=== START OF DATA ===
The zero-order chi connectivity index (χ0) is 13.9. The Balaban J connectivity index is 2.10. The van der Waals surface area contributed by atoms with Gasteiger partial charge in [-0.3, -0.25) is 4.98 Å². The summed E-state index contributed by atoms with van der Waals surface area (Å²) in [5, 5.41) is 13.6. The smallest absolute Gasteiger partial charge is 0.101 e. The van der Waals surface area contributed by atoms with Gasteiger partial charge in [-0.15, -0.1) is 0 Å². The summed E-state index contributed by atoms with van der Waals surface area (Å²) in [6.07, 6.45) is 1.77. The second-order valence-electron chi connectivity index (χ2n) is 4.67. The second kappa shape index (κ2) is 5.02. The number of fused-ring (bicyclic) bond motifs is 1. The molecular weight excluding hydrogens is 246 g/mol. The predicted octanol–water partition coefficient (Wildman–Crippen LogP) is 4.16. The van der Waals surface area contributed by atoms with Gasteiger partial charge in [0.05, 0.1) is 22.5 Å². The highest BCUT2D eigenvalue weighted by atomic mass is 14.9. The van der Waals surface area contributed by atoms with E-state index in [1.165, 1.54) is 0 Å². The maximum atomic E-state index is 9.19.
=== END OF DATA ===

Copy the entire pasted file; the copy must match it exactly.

The zero-order chi connectivity index (χ0) is 13.9. The Balaban J connectivity index is 2.10. The van der Waals surface area contributed by atoms with Gasteiger partial charge in [-0.3, -0.25) is 4.98 Å². The summed E-state index contributed by atoms with van der Waals surface area (Å²) in [5, 5.41) is 13.6. The smallest absolute Gasteiger partial charge is 0.101 e. The van der Waals surface area contributed by atoms with Gasteiger partial charge in [-0.15, -0.1) is 0 Å². The summed E-state index contributed by atoms with van der Waals surface area (Å²) in [6.07, 6.45) is 1.77. The second-order valence-electron chi connectivity index (χ2n) is 4.67. The second kappa shape index (κ2) is 5.02. The number of fused-ring (bicyclic) bond motifs is 1. The molecular weight excluding hydrogens is 246 g/mol. The predicted octanol–water partition coefficient (Wildman–Crippen LogP) is 4.16. The van der Waals surface area contributed by atoms with Gasteiger partial charge in [0.05, 0.1) is 22.5 Å². The highest BCUT2D eigenvalue weighted by atomic mass is 14.9. The van der Waals surface area contributed by atoms with E-state index in [1.165, 1.54) is 0 Å². The maximum atomic E-state index is 9.19.